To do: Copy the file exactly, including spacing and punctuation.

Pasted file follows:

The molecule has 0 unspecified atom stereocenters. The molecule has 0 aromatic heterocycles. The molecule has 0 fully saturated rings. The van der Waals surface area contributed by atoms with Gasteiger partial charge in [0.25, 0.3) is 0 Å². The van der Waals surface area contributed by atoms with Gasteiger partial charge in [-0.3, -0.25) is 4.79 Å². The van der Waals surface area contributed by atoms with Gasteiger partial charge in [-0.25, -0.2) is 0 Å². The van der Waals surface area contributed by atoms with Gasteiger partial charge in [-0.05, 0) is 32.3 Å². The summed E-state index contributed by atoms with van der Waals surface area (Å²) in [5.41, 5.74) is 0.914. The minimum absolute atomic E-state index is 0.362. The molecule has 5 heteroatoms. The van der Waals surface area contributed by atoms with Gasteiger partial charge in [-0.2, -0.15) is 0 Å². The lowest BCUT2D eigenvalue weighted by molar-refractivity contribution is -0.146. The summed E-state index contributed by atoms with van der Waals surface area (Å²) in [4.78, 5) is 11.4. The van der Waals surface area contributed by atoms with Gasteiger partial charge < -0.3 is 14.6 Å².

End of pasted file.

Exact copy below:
The molecule has 0 unspecified atom stereocenters. The molecule has 0 aromatic heterocycles. The molecule has 0 fully saturated rings. The van der Waals surface area contributed by atoms with Gasteiger partial charge in [0.25, 0.3) is 0 Å². The van der Waals surface area contributed by atoms with Gasteiger partial charge in [-0.3, -0.25) is 4.79 Å². The van der Waals surface area contributed by atoms with Gasteiger partial charge in [-0.25, -0.2) is 0 Å². The van der Waals surface area contributed by atoms with Gasteiger partial charge in [-0.05, 0) is 32.3 Å². The summed E-state index contributed by atoms with van der Waals surface area (Å²) in [5.41, 5.74) is 0.914. The minimum absolute atomic E-state index is 0.362. The molecule has 5 heteroatoms. The van der Waals surface area contributed by atoms with Gasteiger partial charge in [-0.2, -0.15) is 0 Å². The lowest BCUT2D eigenvalue weighted by molar-refractivity contribution is -0.146. The summed E-state index contributed by atoms with van der Waals surface area (Å²) in [4.78, 5) is 11.4. The van der Waals surface area contributed by atoms with Gasteiger partial charge < -0.3 is 14.6 Å².